In what seems to be the coldest March for many decades, my locality has experienced a couple of weeks of daily 'snow': but a strange kind of snow which is somewhat like hail, or sometimes hail that is somewhat like snow - either way it never lies for long, and accumulates like little drifts of granules rather than in layers.
My 10 yr old daughter has come-up with a useful set of terms to describe this unusual icy precipitation which has some of the properties of snow and some of hail.
Snoil - (pronounced snoyl) mostly snow but particulate, a bit like hail
Snil - exactly half way between snow and hail
Snail - mostly hail, but with a bit of snowlike softness
As you can see, the proportion of letters from each word, snow and hail, reflect the proportion of snow-like or hail-like properties - e.g. snoil has three letters from snow (sno) and two from hail (il) - while snail is the opposite, having two letters from snow (sn) and three letters from hail (ail).
This new nomenclature is proving itself to be usefully descriptive, and (more importantly) generative of the kind of micro-discussion of weather which we British seem to require as part of our daily diet - for example, emotional debate (confident assertions and incredulous counter-assertions) about whether the stuff on top of the car is best described as snoil or snil...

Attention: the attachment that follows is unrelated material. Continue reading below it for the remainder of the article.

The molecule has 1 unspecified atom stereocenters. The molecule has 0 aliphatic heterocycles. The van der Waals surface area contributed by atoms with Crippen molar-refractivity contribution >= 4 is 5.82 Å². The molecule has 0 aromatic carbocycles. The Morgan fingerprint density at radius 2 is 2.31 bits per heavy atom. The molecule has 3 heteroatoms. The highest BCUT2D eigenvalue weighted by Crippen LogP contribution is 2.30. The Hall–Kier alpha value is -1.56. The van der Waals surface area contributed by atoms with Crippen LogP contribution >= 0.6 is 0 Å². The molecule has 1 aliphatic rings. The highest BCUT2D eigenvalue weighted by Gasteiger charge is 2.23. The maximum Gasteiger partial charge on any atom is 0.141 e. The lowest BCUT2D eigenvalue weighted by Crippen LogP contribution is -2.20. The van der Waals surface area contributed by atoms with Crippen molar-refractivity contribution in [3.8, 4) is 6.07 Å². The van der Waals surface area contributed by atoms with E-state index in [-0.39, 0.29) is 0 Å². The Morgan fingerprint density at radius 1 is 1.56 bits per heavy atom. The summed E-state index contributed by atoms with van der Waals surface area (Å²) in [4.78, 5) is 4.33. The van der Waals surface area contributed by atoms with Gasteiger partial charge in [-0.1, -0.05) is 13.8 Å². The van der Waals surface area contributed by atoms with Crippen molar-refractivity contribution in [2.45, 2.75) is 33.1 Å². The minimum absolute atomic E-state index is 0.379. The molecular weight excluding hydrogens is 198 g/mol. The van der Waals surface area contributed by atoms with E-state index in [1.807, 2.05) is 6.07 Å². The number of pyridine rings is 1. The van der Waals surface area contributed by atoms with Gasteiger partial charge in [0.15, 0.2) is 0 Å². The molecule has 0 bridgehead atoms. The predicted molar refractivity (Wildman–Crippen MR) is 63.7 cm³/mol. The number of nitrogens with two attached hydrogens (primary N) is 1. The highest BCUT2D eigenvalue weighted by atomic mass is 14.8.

It's been unbelievably cold here as well, in the southeastern United States. Spring flowering trees and plants are two weeks late.
You can rest assured we will hear not a peep about this from the usual suspects. . .
"All lies and jest, still a man hears what he wants to hear and disregards the rest" - Paul Simon, The Boxer
I know a British family out here in Canadia who moved here last year. I enjoyed asking the kids this winter if it was the most snow they had ever seen (to which they responded vigourously in the affirmative!).
"You can rest assured we will hear not a peep about this from the usual suspects. . ."
I wouldn't be so sure about that:
I love how "global warming" is causing Arctic sea ice to "shrink dramatically" at the same time it is causing Antarctic sea ice to expand.
I remember in my geology program reading about cycad ferns and reptiles wandering the South Pole a few hundred million years ago. Then later we had ice sheets covering the mid-latitudes of all the continents.
Yet now we are supposedly suffering from "unprecedented climate change". All driven off the widths of a few, cherry picked, fossil tree rings.
Why do I think I'd get more reliable and reproducible results from the I Ching and some tea leaf readers?
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